Nationals' white-hot spring could mean big things for 2016

How good have the Washington Nationals been this spring? So good that they can beat Matt Harvey and Noah Syndergaard with their bullpen.

On Wednesday in Port St. Lucie, it was supposed to be Harvey vs. Max Scherzer in Washington’s Grapefruit League finale. But after consecutive rainouts, manager Dusty Baker decided that his relievers needed work. So he kept Scherzer at team headquarters in Viera for a simulated game, and instead trotted a bunch of relievers out there to do battle with Harvey and Syndergaard.

The result? Another Nats win.

With the 12-1 victory over New York -- in which Harvey and Syndergaard allowed five runs in five innings, while a parade of nine Washington relievers shut down the Mets’ A-lineup -- Washington closes spring training with an 18-4 record. That’s a winning percentage of .818, best in the bigs. Their run differential finishes at a gaudy plus-81. That’s 24 more runs than the next-closest team, Arizona, despite the fact the Diamondbacks played six more games. In other words, the Nationals haven’t just been beating the opposition, they’ve been slaughtering them.

Big deal, you’re thinking, it’s spring training. And everybody knows that spring training results don’t matter.

Or do they?

In the past 20 years, only once has a team finished spring training with a winning percentage of .800 or better. That team? The 1997 Miami Marlins, who went 26-5 in Grapefruit League action (.839), then proceeded to win 92 regular-season games, plus another 11 in the postseason, including four in the World Series.

Coincidence? Maybe, but tell me you’re not intrigued.

Since 2003 -- sorry, but that’s as far back as ESPN’s spring training run differential stats go -- there have been five teams that finished spring training with at least a plus-70 run differential. Leading the way are the 2009 Los Angeles Angels, who outscored exhibition opponents by 87 runs, then went on to win 97 games and advance to the American League Championship Series. The team that beat them? That’d be the New York Yankees, who had a plus-74 run differential that spring, then won 103 regular-season games and the World Series. In the interest of full disclosure, none of the other three clubs that surpassed plus-70 in the spring made the playoffs (2013 Kansas City Royals, 2012 Toronto Blue Jays, 2003 Royals), but since that doesn’t really help my argument, I’m exercising my writerly right to not focus on that. (For what it’s worth, those five plus-70 teams did average 88 wins.)

Then there’s this: Of the 40 teams that have made the World Series over the past two decades, only 30 percent of them had losing records in spring training that year, and those same 40 teams had a combined winning percentage of .536 in exhibition play during their World Series seasons. Also, since 2003, of the 26 clubs that have made the Fall Classic, 69 percent had positive run differentials during the preseason.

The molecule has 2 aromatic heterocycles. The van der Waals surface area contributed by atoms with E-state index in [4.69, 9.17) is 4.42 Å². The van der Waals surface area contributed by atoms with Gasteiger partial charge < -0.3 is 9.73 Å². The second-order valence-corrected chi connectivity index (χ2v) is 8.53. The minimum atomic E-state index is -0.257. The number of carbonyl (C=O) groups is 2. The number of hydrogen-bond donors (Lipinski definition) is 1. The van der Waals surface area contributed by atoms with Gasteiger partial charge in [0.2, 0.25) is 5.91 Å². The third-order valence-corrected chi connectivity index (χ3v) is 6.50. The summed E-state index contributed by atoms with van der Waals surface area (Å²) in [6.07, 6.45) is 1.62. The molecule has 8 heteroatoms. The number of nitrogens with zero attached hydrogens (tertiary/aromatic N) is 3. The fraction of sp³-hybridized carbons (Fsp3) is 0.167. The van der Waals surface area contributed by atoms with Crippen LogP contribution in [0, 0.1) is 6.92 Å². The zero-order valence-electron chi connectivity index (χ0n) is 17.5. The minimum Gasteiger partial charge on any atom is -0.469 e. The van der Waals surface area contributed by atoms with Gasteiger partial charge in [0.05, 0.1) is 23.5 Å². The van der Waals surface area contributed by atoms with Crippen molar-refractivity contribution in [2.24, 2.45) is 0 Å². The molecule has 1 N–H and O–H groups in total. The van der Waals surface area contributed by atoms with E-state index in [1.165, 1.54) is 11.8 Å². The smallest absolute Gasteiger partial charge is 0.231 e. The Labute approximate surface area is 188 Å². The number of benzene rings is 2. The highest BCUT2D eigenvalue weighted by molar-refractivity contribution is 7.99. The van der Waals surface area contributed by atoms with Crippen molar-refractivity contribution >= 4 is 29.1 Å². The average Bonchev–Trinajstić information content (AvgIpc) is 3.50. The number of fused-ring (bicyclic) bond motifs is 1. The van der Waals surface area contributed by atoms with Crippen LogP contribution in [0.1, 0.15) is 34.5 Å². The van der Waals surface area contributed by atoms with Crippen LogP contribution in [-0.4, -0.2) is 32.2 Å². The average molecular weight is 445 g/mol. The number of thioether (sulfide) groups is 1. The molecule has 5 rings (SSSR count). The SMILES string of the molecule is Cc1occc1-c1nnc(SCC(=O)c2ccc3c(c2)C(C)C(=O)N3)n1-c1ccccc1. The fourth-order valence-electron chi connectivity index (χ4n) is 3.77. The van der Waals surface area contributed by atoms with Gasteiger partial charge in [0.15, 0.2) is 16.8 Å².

All of this is a really dorky way of saying that, by and large, the teams that tend to perform well during spring training tend to be the teams that perform well when it really counts, and vice versa. And the teams that tend to perform really really well in spring training -- teams like the ’97 Marlins -- perform really, really well when it counts.

So where do the 2016 Nationals fit? Well, we didn’t need spring training to know that Dusty Baker’s club is supposed to be good. After winning 96 games in 2014, they were expected to be World Series contenders last year but underachieved, thanks in no small part to key players getting injured (Ryan Zimmerman, Anthony Rendon, Jayson Werth). This year, according to FanGraphs, the Nats are projected to win 88 games, one fewer than the Mets and good enough to secure the top National League wild-card spot. The top of the rotation, led by Scherzer and Stephen Strasburg, is as good as any in baseball. An offense that features reigning MVP Bryce Harper and scored the third-most runs in the NL each of the past two seasons should be even better with the addition of contact freaks Daniel Murphy and Ben Revere. Then there’s Baker, who has improved the previous three teams he has taken over by an average of 18 wins in his first season. Yes, the revamped bullpen has question marks, as does the back end of the rotation, but that shouldn’t be enough to keep Washington from going blow for blow with the Mets for divisional glory.

Given all that, and given how dominant the Nats have been in Florida, the obvious takeaway is that, assuming they can stay reasonably healthy, the 2016 Washington Nationals have the look of a very dangerous team. But don’t take my word for it.

“We’re good,” Harper said. “We’re going into games and doing things we need to do. Shoot, I feel like we’ve been scoring 10 runs a game. If you look at our lineup, we’re very deep. Everybody is contributing. So if we can stay healthy, we’ll have a great team. Hopefully we can keep rolling in the season and do what we need to do.”

As for Baker, although he doesn't place a lot of weight on spring training results as a whole, he is a believer in the significance of the past week or so, when the lineups start looking a lot more like regular-season lineups. "It means more to me about the last seven or eight games," the Nats skipper said.

In case you're wondering, Washington has lost just once in its past eight games. During those eight games, the Nationals outscored their opponents by a combined score of 62-19. Perhaps even more importantly, they're heading north, with nary an injury to speak of.

Said Baker: "My main thing is, I want them healthy, and I want them feeling good about themselves."

And if the Nationals don't end up parlaying those good vibes into regular-season results? Then forget everything I said about the importance of spring training.